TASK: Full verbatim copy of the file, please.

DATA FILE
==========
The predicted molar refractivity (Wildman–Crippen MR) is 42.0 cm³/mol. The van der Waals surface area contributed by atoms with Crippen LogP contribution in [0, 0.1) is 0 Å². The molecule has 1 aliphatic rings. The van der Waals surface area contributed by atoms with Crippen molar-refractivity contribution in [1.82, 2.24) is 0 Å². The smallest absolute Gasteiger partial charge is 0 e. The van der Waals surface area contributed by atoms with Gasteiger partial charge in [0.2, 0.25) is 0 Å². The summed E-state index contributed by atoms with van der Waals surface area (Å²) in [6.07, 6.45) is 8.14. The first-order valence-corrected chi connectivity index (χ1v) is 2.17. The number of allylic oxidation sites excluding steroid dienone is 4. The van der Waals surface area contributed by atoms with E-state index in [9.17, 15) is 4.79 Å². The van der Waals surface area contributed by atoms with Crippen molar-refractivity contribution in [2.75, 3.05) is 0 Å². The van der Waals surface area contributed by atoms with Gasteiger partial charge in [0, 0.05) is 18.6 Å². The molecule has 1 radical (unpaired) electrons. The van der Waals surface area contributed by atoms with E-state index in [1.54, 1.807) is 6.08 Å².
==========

The predicted molar refractivity (Wildman–Crippen MR) is 42.0 cm³/mol. The van der Waals surface area contributed by atoms with Crippen LogP contribution in [0, 0.1) is 0 Å². The molecule has 1 aliphatic rings. The van der Waals surface area contributed by atoms with Crippen molar-refractivity contribution in [1.82, 2.24) is 0 Å². The smallest absolute Gasteiger partial charge is 0 e. The van der Waals surface area contributed by atoms with Gasteiger partial charge in [0.2, 0.25) is 0 Å². The summed E-state index contributed by atoms with van der Waals surface area (Å²) in [6.07, 6.45) is 8.14. The first-order valence-corrected chi connectivity index (χ1v) is 2.17. The number of allylic oxidation sites excluding steroid dienone is 4. The van der Waals surface area contributed by atoms with E-state index in [9.17, 15) is 4.79 Å². The van der Waals surface area contributed by atoms with Crippen molar-refractivity contribution in [2.75, 3.05) is 0 Å². The van der Waals surface area contributed by atoms with Gasteiger partial charge in [0, 0.05) is 18.6 Å². The molecule has 1 radical (unpaired) electrons. The van der Waals surface area contributed by atoms with E-state index in [1.54, 1.807) is 6.08 Å².